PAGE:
What does success look like for our team over the course of the next year?
What are the top three to five priorities most important to achieving success?
Which behaviors and practices will enable us to work as effectively together as possible through this crisis?
Focus on building and maintaining trust and respect.
Highly effective teams know that the foundation of their effectiveness lies in the level of trust and respect they show for one another. It is trust and respect that allow for people to speak up and ask for help, to be vulnerable and share concerns, feelings, and needs. It is trust and respect that allow for the sharing of ideas, the support and patience of one another, the ability to rock the boat and challenge the status quo, all while assuming each person has a positive intent and the best interest of the team and organization in mind. Without trust and respect a team cannot begin to strengthen anything else, and it definitely cannot withstand the pressures of a crisis.
Metrolinx CEO, Phil Verster, shares how he and his leadership team intentionally build trust through listening, in this interview with Marty Parker, CEO of Waterstone Human Capital.
Make the most of their team meetings.
Far too many meetings result in a waste of precious time, energy, and focus and too often result in frustration and disengagement rather than increased productivity and team effectiveness. The best teams make the most of their team meetings by ensuring:
The team identifies and commits to the behaviors and practices that will make for the best team meetings .
There is a meaningful objective for each meeting
More time is dedicated to dialogue, collaboration, decision-making, and idea generation rather than updates and downloading of information
The right tools/technology are used to enable engagement.
Are change compatible.
The most resilient teams are mindful of how they react to change and choose to approach change with the mindset of ‘how can we do our best to make this work even though we may not like it or agree with it?’. Change compatibility requires flexibility and intention; teams must consciously choose to adapt and find ways to make change work for them, the team, and the organization and most of the time that requires shifting mindset and perspective and choosing not to allow emotion and fears to guide behavior. Teams actively strengthen their change compatibility by:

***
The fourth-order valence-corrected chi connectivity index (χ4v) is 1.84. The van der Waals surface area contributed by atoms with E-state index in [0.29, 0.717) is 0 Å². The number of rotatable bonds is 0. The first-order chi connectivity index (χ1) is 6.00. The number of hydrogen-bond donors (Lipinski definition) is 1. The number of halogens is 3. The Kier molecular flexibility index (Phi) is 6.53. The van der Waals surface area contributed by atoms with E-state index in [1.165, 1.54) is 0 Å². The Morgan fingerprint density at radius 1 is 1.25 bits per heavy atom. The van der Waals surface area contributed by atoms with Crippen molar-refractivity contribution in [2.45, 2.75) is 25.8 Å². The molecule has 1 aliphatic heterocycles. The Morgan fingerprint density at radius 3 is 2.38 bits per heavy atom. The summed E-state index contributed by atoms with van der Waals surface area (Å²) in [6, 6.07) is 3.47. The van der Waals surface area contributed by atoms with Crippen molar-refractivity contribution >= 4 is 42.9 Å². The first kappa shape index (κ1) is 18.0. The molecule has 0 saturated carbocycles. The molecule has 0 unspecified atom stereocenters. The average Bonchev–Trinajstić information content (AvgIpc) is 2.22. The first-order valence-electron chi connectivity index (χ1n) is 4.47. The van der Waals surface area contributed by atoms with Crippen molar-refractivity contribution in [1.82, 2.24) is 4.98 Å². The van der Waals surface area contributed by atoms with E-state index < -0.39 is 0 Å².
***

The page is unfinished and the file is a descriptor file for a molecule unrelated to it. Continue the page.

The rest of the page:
Being open to new ideas and carving out time in their team meetings to consider how to approach current processes, projects, goals, etc. differently.
Creating opportunities for risk-taking and being open to failure for the purpose of learning and innovation
Asking, ‘how can we make this change work?’
Seeking and providing feedback on change – i.e. what is working, what is getting in our way, what do we need to do differently to ensure we are successful and the change is successful?
Supporting one another and respecting that each person may react differently to the change
Lead on Purpose
As Nick Craig stated in his book, Leading from Purpose, whether in business or in our personal lives, a strong sense of purpose offers firm footing on shifting ground. What better time to find and stay connected to your purpose then during a pandemic that has disrupted every aspect of our lives? When you are clear on your purpose as a leader you will lead more purposefully and authentically, and you will bring a level of focus, commitment, and energy that will propel you and your team forward regardless of how much the world shifts around you.
If you are not experiencing joy, energy, and passion in your work on a regular basis, even during times of crisis, then you are not connected to your true purpose as a leader and you (and your team) will suffer for it. This isn’t about each day being filled with rainbows and unicorns and being completely devoid of stressors, and challenges, it is about being grounded in something larger and more meaningful than the actual work you do; it is about knowing why you do what you do and knowing that you are contributing meaningfully to your organization, your team, and your own life in a way that is directly aligned with your values, and the impact you want to create. As Malcolm Gladwell says, “Hard work is a prison cell only if the work has no meaning.”
It isn’t always easy to get on purpose and to stay there, it takes determination, mindfulness and most importantly, knowing what your purpose as a leader is. Getting on purpose is a full contact sport; it will take time, some soul searching, risk-taking, and it will definitely require stepping outside of your comfort zone. Consider reflecting on the following questions to clarify your leadership purpose and to help you to craft a leadership purpose statement:
What is important to you as a leader?
What do you enjoy doing that brings out the best in you?
What were you passionate about when you were younger? What did you love to do?
What impact do you want to have on others?
What is meaningful to you?
What legacy do you want to leave behind?
With the above in mind, take time to craft a statement that reflects your purpose, and take some time to identify how you will use your purpose statement to guide, ground, and motivate you and those you lead.
Here’s to a year in which you and your team can thrive far more than struggle.